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Workforce Development

Layoffs Without Lawsuits: Avoiding Litigation When Terminating Employees

Managers who approach their employees carefully in the wake of economic job eliminations may avoid legal problems later.

Phillip M. Perry (Apr/May 09)
(page 2 of 2)
Treat People Well
Treating people well during termination is the right thing to do from the human point of view. It's also smart legally. Fact is, people who are angry about how they were treated on the way out the door often sue their ex-employers.

"Discharged employees often go to lawyers because something in the circumstances of their termination made them angry or seemed unfair," says John J. Myers, chair of the labor and employment law department at Eckert Seamans Cherin & Mellott in Pittsburgh, Pennsylvania. "Treat the departing employees with dignity. I also counsel to give employees complete explanations as to why you are terminating, as opposed to staying vague and elusive. Hopefully they will then understand why you are doing what you have done, and that reduces the likelihood of going to court."

Indeed, attorneys suggest going the extra mile and taking a proactive stance in helping employees move on. Consider arranging for outplacement to get people focused on the future and getting on with their lives. People left unassisted are more likely to file a lawsuit as they brood on what happened.

Offer Severance Agreements
One way to help ensure you do not become the target of wrongful discharge lawsuits is to ask departing employees to sign documents that release your firm of any liability in exchange for a severance packages.

"Many times RIFs (reductions in force) are done without severance packages and corresponding releases," says Harkins. "This is usually a mistake because most people are not looking for huge packages. They just want some transition money to take care of their families until they come up with something in a few months. Provide some transition pay and you are less likely to be the target of litigation."

One approach is to offer "notice pay," a week or two until the next payroll date, with no need for the employee to report to work. "If an employer can afford it, and even for a small amount of money, it is usually worthwhile to obtain a general release of legal claims," says Harkins. "Legal consideration to support a valid release is anything of value that the employer is not otherwise required to provide. So even a day's pay can justify a release of any discrimination or other wrongful discharge claims."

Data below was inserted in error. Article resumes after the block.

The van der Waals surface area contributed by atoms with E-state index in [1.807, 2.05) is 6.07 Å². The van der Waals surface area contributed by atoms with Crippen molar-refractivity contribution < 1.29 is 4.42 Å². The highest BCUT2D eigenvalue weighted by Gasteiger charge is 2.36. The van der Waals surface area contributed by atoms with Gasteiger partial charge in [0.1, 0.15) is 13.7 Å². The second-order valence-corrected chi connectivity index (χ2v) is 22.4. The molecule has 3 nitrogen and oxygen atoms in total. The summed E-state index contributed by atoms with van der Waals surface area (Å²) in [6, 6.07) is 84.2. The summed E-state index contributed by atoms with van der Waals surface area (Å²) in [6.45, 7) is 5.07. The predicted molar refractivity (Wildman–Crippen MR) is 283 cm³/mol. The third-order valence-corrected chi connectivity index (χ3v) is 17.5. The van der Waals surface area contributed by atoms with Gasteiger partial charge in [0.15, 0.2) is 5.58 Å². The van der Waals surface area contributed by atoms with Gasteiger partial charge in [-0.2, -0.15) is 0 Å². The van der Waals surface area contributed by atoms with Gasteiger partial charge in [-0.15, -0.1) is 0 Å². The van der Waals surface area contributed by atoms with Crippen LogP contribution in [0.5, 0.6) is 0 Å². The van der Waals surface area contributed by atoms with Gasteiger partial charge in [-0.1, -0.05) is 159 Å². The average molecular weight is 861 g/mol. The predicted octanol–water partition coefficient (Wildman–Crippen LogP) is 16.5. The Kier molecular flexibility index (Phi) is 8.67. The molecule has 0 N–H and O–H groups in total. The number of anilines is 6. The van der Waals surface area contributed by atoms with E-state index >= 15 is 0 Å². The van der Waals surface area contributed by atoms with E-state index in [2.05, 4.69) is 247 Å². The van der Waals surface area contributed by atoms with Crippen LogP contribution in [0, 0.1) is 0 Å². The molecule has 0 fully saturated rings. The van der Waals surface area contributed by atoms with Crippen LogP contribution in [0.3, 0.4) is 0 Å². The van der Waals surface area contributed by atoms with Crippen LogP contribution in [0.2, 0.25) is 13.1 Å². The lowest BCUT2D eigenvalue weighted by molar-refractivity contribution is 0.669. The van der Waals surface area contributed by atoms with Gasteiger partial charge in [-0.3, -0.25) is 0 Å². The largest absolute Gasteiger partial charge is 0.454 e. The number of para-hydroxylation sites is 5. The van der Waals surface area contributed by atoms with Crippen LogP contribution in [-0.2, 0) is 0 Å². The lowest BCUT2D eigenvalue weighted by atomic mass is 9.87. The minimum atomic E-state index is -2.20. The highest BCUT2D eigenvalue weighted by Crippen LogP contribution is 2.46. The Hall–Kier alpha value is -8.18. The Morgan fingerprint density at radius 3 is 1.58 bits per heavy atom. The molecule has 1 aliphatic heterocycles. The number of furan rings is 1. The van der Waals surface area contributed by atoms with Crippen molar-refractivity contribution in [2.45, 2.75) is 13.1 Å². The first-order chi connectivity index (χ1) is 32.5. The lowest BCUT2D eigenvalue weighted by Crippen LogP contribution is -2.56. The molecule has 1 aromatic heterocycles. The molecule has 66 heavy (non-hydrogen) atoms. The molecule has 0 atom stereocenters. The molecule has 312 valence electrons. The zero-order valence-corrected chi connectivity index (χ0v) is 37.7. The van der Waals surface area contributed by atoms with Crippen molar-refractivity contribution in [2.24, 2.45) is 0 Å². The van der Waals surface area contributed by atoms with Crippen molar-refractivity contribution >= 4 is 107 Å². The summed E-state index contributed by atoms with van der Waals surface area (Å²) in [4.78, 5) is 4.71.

After the Layoffs
If you're facing the necessity of downsizing your own work force, you're probably feeling a good deal of stress. No one wants to make a decision that will disrupt the lives of so many people, especially in today's environment where jobs are hard to come by.

Layoffs can also affect the morale of people left behind. "Employees retained in a layoff are apt to feel `survivor guilt,' especially if they don't know why they were retained when their colleagues were let go," says Jacobsen. "That's why it is so important to explain to them the reasons that they were kept, and what they will be doing in the new, `pruned' organization. In all probability, their jobs will change some to cover part of the work of the people who were let go. They need to understand that not all of the work that was done prior to the layoff will be done in the post-layoff business."

To manage survivor guilt, meet weekly with the retained employees for the first month or more to find out how things are going for them. What's working and what's not? By solving or helping them solve problems they are experiencing post-layoff, you will ease their stress and build your relationship and credibility with them.

"One way to reduce survivor guilt is to get the remaining employees involved in the mission of cost cutting, or thinking of more efficient ways to do things," says Harkins. "People often work off stress by feeling they are getting the business back in order."

Also, try to stay in touch with the group that has departed. "The knee-jerk reaction is to not have your employees stay in contact with laid off people," says Harkins. "That can be counterproductive because some of those people might reapply or they might be able to recommend someone when business picks up. You never want to burn a bridge in anything that deals with human resources."

Stay Safe
Recessions happen. They are a fact of business life. Fortunately, they don't last forever. You want to respond to the recession in a way that builds bridges to the future. That means conducting a layoff ethically and professionally. "Unless you plan to close your business, you want to maintain a reputation as a good place to work," says Jacobsen. "When you survive a recession and start hiring again you want to be able to recruit the best people. And the best people will remember how you conducted your layoff."



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